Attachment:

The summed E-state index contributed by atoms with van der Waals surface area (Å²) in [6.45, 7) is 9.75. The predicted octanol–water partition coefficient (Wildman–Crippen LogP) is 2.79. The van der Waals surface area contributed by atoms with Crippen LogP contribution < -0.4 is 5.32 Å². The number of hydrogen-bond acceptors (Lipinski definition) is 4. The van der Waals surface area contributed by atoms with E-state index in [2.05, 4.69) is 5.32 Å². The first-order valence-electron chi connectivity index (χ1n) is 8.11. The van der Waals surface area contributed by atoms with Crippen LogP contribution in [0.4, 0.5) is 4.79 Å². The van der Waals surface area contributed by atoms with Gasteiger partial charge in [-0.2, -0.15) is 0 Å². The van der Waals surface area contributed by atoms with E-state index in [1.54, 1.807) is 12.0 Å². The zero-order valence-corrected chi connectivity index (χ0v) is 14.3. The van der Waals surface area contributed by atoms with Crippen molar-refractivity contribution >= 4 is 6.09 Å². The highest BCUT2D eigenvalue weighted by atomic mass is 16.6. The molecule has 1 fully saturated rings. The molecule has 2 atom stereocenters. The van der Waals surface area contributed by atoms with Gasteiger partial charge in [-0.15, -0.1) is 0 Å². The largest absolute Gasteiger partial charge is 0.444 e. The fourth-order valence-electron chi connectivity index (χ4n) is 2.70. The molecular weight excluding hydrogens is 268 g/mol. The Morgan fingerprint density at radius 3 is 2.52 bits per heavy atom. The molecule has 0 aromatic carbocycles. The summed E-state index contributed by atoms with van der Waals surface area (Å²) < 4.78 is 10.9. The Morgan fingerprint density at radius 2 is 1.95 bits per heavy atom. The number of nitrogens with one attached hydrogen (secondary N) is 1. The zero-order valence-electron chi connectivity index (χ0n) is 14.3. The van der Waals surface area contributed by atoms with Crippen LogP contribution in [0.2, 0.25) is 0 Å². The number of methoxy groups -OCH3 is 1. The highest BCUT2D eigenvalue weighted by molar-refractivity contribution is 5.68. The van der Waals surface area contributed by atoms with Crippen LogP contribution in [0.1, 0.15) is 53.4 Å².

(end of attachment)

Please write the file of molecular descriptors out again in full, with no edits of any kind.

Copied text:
The summed E-state index contributed by atoms with van der Waals surface area (Å²) in [6.45, 7) is 9.75. The predicted octanol–water partition coefficient (Wildman–Crippen LogP) is 2.79. The van der Waals surface area contributed by atoms with Crippen LogP contribution < -0.4 is 5.32 Å². The number of hydrogen-bond acceptors (Lipinski definition) is 4. The van der Waals surface area contributed by atoms with E-state index in [2.05, 4.69) is 5.32 Å². The first-order valence-electron chi connectivity index (χ1n) is 8.11. The van der Waals surface area contributed by atoms with Crippen LogP contribution in [0.4, 0.5) is 4.79 Å². The van der Waals surface area contributed by atoms with Gasteiger partial charge in [-0.2, -0.15) is 0 Å². The van der Waals surface area contributed by atoms with E-state index in [1.54, 1.807) is 12.0 Å². The zero-order valence-corrected chi connectivity index (χ0v) is 14.3. The van der Waals surface area contributed by atoms with Crippen molar-refractivity contribution >= 4 is 6.09 Å². The highest BCUT2D eigenvalue weighted by atomic mass is 16.6. The molecule has 1 fully saturated rings. The molecule has 2 atom stereocenters. The van der Waals surface area contributed by atoms with Gasteiger partial charge in [-0.15, -0.1) is 0 Å². The largest absolute Gasteiger partial charge is 0.444 e. The fourth-order valence-electron chi connectivity index (χ4n) is 2.70. The molecular weight excluding hydrogens is 268 g/mol. The Morgan fingerprint density at radius 3 is 2.52 bits per heavy atom. The molecule has 0 aromatic carbocycles. The summed E-state index contributed by atoms with van der Waals surface area (Å²) < 4.78 is 10.9. The Morgan fingerprint density at radius 2 is 1.95 bits per heavy atom. The number of nitrogens with one attached hydrogen (secondary N) is 1. The zero-order valence-electron chi connectivity index (χ0n) is 14.3. The van der Waals surface area contributed by atoms with Crippen LogP contribution in [0.2, 0.25) is 0 Å². The number of methoxy groups -OCH3 is 1. The highest BCUT2D eigenvalue weighted by molar-refractivity contribution is 5.68. The van der Waals surface area contributed by atoms with Crippen LogP contribution in [0.1, 0.15) is 53.4 Å².